skip to main content


Title: Differential clearance rates of microbial phylotypes by four appendicularian species
Appendicularians are abundant planktonic filter feeders that play a significant role in the pelagic food web due to their high clearance rates. Their diet and feeding rates have typically been measured as bulk chlorophyll or cell removal, with some attention given to prey size but no differentiation between the microbial phylotypes. Using a combination of in situ and laboratory incubations with flow cytometry and next-generation sequencing, we found species-specific differences in clearance rates and diet compositions of 4 common species: Oikopleura albicans , O. fusiformis , O. longicauda , and O. dioica . While O. albicans most efficiently removed nano-eukaryotic algae, the other smaller species preferentially removed micron-sized pico-eukaryotic algae. Pico- and nano-eukaryotic cells constituted the major food source of the studied appendicularians despite their occurrence in oligotrophic water dominated by prokaryotic cells. Across species, pico- and nano-planktonic microalgae biomass comprised 45 to 75% of the appendicularian diets. Although non-photosynthetic bacteria were removed at lower rates than all other prey groups, their total contribution to the appendicularian diet was not trivial, representing 5 to 19% of the planktonic carbon in the appendicularian diet; pico-cyanobacteria contributed an additional 9 to 18%. Removal rates and efficiencies of pico-eukaryotes were higher than those of prokaryotes of similar size. Strikingly different clearance rates were observed for different prokaryotic phylotypes, indicating that factors other than size are involved in determining the capturability of the cells. Collectively, our findings provide additional evidence for differential retention of microbial prey among mucous-mesh grazers and its substantial effect on the upper-ocean microbial community.  more » « less
Award ID(s):
1851537
NSF-PAR ID:
10442430
Author(s) / Creator(s):
; ; ; ; ; ; ;
Date Published:
Journal Name:
Marine Ecology Progress Series
Volume:
706
ISSN:
0171-8630
Page Range / eLocation ID:
73 to 89
Format(s):
Medium: X
Sponsoring Org:
National Science Foundation
More Like this
  1. Abstract

    Gelatinous zooplankton play a crucial role in marine planktonic food webs. However, primarily due to methodological challenges, the in situ diet of zooplankton remains poorly investigated and little is known about their trophic interactions including feeding behaviour, prey selection and in situ feeding rates. This is particularly true for gelatinous zooplankton including the marine pelagic tunicate,Dolioletta gegenbauri. In this study, we applied an 18S rRNA amplicon metabarcoding approach to identify the diet of captive‐fed and wild‐caughtD. gegenbaurion the midcontinental shelf of the South Atlantic Bight, USA. Sequencing‐based approaches were complimented with targeted quantitative real‐time polymerase chain reaction (PCR) analyses. Captive‐fedD. gegenbaurigut content was dominated by pico‐, nano‐ and micro‐plankton including pico‐dinoflagellates (picozoa) and diatoms. These results suggested that diatoms were concentrated byD. gegenbaurirelative to their concentration in the water column. Analysis of wild‐caught doliolids by quantitative real‐time PCR utilizing a group‐specific diatom primer set confirmed that diatoms were concentrated byD. gegenbauri, particularly by the gonozooid life stage associated with actively developing blooms. Sequences derived from larger metazoans were frequently observed in wild‐caught animals but not in captive‐fed animals suggesting experimental bias associated with captive feeding. These studies revealed that the diet ofD. gegenbauriis considerably more diverse than previously described, that parasites are common in wild populations, and that prey quality, quantity and parasites are likely all important factors in regulating doliolid population dynamics in continental shelf environments.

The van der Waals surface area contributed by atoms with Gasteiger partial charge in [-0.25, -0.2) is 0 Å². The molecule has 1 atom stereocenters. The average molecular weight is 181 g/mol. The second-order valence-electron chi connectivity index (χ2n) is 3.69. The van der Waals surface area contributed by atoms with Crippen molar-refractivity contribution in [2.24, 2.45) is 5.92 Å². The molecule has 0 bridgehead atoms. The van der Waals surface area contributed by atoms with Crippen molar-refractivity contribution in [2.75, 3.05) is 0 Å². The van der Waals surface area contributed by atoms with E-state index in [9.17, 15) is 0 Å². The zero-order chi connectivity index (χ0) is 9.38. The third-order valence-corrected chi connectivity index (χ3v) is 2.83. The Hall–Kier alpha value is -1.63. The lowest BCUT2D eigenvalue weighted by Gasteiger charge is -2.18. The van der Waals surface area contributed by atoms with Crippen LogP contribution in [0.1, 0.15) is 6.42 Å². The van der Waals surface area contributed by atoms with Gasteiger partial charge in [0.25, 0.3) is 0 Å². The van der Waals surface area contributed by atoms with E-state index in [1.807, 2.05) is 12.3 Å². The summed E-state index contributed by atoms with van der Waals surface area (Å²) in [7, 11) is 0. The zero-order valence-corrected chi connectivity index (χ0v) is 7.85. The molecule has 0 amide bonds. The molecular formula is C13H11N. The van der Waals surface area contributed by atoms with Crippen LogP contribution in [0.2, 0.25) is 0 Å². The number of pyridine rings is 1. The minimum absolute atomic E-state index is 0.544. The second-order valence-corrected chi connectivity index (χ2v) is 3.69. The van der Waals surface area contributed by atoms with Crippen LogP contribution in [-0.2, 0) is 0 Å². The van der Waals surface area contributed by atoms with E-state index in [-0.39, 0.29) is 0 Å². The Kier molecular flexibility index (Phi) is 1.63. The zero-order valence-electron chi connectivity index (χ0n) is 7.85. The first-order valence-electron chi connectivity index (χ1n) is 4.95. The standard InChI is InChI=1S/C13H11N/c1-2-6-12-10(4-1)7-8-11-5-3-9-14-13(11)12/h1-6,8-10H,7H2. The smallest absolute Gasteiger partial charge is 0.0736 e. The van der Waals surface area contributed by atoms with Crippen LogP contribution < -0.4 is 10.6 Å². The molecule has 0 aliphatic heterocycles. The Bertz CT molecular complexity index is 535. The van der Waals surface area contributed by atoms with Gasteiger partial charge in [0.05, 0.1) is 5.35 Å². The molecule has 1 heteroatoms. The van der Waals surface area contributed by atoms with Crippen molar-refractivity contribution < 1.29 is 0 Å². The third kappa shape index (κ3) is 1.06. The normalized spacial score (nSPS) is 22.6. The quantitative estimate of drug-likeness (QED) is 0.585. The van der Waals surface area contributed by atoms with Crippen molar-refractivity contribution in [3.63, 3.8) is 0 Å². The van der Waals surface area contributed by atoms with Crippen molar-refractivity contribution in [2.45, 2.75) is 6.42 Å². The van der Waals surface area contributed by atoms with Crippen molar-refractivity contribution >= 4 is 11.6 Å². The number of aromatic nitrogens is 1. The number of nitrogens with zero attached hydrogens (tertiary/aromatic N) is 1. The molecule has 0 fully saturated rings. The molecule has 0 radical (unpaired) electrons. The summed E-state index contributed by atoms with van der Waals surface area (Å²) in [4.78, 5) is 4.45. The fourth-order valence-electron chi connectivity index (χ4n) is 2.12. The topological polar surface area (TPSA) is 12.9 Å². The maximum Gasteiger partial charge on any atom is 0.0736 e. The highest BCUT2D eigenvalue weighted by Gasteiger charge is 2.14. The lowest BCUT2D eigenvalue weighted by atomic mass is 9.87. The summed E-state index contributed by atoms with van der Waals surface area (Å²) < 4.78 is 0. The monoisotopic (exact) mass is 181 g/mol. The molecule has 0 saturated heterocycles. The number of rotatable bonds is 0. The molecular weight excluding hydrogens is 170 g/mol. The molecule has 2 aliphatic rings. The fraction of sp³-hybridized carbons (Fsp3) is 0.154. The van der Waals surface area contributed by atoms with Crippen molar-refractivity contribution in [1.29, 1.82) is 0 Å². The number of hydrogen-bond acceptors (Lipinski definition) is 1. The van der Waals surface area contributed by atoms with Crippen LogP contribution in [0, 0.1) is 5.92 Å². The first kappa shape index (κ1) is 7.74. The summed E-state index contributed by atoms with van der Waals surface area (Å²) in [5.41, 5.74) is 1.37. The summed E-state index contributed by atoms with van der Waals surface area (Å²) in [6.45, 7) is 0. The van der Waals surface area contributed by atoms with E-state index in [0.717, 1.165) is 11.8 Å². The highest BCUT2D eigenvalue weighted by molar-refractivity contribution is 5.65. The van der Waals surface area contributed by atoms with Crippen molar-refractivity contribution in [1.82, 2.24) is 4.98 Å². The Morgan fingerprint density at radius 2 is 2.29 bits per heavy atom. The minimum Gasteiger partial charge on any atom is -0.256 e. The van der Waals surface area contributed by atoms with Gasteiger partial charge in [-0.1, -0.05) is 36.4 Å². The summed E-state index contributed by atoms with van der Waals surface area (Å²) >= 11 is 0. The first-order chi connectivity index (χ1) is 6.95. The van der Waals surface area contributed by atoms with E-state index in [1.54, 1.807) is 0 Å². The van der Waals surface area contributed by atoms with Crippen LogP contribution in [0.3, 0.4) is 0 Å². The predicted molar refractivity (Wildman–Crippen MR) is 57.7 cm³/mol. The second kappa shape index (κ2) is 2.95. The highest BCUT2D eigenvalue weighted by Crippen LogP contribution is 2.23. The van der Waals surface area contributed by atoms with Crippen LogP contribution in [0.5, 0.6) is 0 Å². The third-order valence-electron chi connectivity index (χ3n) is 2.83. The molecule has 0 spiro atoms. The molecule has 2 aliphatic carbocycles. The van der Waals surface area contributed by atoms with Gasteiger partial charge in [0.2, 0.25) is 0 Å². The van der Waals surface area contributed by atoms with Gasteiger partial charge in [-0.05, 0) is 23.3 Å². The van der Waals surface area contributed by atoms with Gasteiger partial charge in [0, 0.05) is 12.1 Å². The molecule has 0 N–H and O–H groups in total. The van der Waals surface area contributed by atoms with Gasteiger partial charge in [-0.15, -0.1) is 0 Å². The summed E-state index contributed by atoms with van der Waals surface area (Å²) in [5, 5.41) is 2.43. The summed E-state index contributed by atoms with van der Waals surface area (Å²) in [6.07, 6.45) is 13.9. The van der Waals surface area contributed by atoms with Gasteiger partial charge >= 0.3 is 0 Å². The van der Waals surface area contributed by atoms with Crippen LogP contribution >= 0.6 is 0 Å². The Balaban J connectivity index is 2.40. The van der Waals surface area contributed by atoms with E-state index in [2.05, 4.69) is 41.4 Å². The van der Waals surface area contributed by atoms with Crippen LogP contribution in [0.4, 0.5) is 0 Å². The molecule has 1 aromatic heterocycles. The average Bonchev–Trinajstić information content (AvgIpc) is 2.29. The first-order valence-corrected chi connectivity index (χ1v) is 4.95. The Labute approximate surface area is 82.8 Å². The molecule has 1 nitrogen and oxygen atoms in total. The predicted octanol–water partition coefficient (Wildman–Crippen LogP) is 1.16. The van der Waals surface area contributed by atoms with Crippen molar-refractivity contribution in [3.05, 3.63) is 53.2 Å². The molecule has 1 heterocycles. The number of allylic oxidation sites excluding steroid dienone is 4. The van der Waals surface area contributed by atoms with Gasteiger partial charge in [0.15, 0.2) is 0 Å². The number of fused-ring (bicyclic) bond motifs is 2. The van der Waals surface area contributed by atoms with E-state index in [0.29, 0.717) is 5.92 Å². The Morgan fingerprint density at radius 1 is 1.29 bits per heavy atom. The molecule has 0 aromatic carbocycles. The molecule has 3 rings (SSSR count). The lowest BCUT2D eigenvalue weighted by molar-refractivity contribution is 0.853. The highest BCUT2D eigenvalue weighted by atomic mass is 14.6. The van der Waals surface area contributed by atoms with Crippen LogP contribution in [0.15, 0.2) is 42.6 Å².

more » « less
  2. Abstract

    Salps are gelatinous planktonic suspension feeders that filter large volumes of water in the food‐dilute open ocean. Their life cycle allows periodic exponential growth and population blooms. Dense swarms of salps have a high grazing impact that can deplete the photic zone of phytoplankton and export huge quantities of organic matter to the deep sea. Previous studies described their feeding manner as mostly nonselective, with larger particles retained at higher efficiencies than small particles. To examine salp diets, we used direct in situ sampling (InEx method) of undisturbed solitarySalpa maxima. Aggregates (“chains”) ofSalpa fusiformisandThalia democraticawere studied using in situ incubations. Our findings suggest that in situ feeding rates are higher than previously reported and that cell removal is size independent with ∼ 1μm picoeukaryotes preferentially removed over both larger eukaryotes and smaller bacteria. The prey : predator size ratios we measured (1 : 104–1 : 105) are an order of magnitude smaller than previously reported values and to the best of our knowledge, are the smallest values reported so far for any planktonic suspension feeders. Despite differences among the three species studied, they had similar prey preferences with no correlation between salp body length and prey size. Our findings shed new light on prey : predator relationships in planktonic systems—in particular, that factors other than size influence filtration efficiency—and suggest that in situ techniques should be devised and applied for the study of suspension feeding in the ocean.